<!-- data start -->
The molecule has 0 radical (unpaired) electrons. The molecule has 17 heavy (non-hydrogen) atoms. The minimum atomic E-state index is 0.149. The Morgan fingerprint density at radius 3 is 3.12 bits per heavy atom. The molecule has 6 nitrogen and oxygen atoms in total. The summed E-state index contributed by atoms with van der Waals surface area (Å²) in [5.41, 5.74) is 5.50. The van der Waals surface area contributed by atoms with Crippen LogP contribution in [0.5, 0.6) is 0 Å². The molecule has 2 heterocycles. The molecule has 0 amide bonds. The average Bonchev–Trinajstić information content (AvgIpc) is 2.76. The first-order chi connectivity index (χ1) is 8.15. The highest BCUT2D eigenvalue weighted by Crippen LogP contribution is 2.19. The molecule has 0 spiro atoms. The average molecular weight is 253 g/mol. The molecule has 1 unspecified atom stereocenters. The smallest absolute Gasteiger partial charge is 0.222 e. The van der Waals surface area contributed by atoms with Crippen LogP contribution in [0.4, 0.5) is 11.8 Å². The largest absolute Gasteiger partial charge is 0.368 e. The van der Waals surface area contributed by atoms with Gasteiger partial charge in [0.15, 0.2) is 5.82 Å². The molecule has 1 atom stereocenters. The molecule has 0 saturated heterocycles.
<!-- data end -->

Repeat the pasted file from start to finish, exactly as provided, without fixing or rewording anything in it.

The molecule has 0 radical (unpaired) electrons. The molecule has 17 heavy (non-hydrogen) atoms. The minimum atomic E-state index is 0.149. The Morgan fingerprint density at radius 3 is 3.12 bits per heavy atom. The molecule has 6 nitrogen and oxygen atoms in total. The summed E-state index contributed by atoms with van der Waals surface area (Å²) in [5.41, 5.74) is 5.50. The van der Waals surface area contributed by atoms with Crippen LogP contribution in [0.5, 0.6) is 0 Å². The molecule has 2 heterocycles. The molecule has 0 amide bonds. The average Bonchev–Trinajstić information content (AvgIpc) is 2.76. The first-order chi connectivity index (χ1) is 8.15. The highest BCUT2D eigenvalue weighted by Crippen LogP contribution is 2.19. The molecule has 0 spiro atoms. The average molecular weight is 253 g/mol. The molecule has 1 unspecified atom stereocenters. The smallest absolute Gasteiger partial charge is 0.222 e. The van der Waals surface area contributed by atoms with Crippen LogP contribution in [0.4, 0.5) is 11.8 Å². The largest absolute Gasteiger partial charge is 0.368 e. The van der Waals surface area contributed by atoms with Gasteiger partial charge in [0.15, 0.2) is 5.82 Å². The molecule has 1 atom stereocenters. The molecule has 0 saturated heterocycles.